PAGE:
The introduction of social media apps like Snapchat and Instagram have done a lot for the field of plastic surgery. From celebrities inspiring younger people to get everything from butt-lifts to “designer nipples” to users who just want to look better in selfies, sharing images with followers has inspired people to take a closer look at themselves, and to make what they see look better.
But that’s not the only way these sites are putting a spotlight on plastic surgery. Plastic surgeons themselves are using social media to promote their practices and their work. From advertising sales to before and after shots, social media has become an innovative tool for surgeons to market their skills. But a new trend in some practices is raising some eyebrows – and causing some big problems.
It started recently when the case of “The Dancing Doctor” made headlines around the country. An Atlanta, Georgia, doctor came under fire for taking videos of herself singing and dancing while operating on a patient – and then posting those videos to social media. Though the doctor says the patients consented to be filmed and have their videos shared on social media, several patients have filed malpractice suits against her, and her license was recently suspended by the Georgia Medical Board.
Dr. Bruce Chau is a plastic surgeon based in Berkeley, Michigan. He says videos and social media posts from the operating room aren’t all bad – within reason
“Using social media to market yourself isn’t a bad idea at all. What’s problematic is the unprofessional behavior being caught on some of these videos,” says Chau.
That unprofessional behavior includes singing, dancing (and using nurses as backup dancers) and, in one recent case, using the patient’s own phone to snap photos during the procedure.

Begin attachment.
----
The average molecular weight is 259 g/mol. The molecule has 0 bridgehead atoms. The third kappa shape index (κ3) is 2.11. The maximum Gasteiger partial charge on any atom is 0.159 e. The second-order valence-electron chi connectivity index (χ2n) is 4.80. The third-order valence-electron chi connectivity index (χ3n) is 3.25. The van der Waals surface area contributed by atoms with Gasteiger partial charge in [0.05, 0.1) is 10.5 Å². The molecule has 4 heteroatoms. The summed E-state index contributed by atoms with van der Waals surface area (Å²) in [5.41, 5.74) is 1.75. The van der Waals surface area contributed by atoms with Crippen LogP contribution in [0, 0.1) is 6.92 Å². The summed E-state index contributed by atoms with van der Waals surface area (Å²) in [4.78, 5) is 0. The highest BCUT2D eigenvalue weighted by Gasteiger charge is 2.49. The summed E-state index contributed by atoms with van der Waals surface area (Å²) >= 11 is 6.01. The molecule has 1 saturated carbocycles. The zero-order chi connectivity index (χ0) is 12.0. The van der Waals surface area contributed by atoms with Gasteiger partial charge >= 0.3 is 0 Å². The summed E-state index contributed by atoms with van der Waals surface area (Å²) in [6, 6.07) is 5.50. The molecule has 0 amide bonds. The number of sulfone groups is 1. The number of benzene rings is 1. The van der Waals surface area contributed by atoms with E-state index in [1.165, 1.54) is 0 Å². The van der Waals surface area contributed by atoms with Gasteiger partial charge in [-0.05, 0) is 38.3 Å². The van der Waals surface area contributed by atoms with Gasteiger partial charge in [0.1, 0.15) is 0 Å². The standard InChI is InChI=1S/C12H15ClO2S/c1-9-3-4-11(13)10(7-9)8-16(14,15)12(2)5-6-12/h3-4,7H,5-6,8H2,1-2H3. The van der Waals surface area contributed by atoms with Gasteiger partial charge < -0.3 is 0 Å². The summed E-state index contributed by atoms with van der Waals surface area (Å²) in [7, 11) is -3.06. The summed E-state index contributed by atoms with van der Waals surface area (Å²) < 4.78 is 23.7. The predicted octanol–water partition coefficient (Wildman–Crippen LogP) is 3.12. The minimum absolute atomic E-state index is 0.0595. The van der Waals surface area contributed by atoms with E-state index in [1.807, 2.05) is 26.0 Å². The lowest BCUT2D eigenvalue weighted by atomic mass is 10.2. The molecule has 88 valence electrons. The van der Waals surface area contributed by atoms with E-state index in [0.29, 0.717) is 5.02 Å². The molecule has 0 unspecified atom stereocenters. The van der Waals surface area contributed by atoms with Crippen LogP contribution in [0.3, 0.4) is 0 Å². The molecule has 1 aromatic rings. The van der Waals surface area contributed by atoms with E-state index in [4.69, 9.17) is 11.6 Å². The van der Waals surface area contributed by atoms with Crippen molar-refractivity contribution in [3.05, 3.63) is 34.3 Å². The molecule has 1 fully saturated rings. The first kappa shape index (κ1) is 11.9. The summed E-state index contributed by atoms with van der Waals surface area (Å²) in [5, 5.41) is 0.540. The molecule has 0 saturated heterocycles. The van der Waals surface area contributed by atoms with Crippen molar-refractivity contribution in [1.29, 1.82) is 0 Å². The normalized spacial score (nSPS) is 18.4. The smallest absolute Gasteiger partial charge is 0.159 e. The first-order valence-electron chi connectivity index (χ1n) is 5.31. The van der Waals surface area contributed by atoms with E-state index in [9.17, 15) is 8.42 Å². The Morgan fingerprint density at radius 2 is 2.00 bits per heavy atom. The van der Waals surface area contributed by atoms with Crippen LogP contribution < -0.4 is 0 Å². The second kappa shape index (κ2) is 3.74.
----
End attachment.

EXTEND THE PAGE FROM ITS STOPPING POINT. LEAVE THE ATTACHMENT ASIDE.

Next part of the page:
“There has to be a line somewhere about what is appropriate and what is not,” Chau says. “Just because the patient has consented to being filmed doesn’t give the doctor carte blanche to make rap videos while they operate. The patient is doing the doctor a favor by allowing him or her to share something extremely personal with the world. The doctor owes it to the patient to be respectful.”
So, what should a doctor be sharing during a plastic surgery procedure?
“I would keep it strictly professional and informative,” says Chau. “An explanation of what procedure is being performed, and what the patient can expect. No embarrassing images of the patient, no personal information.”
As for whether a doctor should have fun on their social media channel, Chau says that’s just fine – but not in the OR.
“I would leave the singing and dancing to pre- or post-op, before the patient arrives or after the patient is in recovery. Or when you have no patients at all and have time to be silly,” he says. “That way you can still show your personality and attract new patients without endangering the patients who have already entrusted you with their lives. They should be the doctor’s priority.”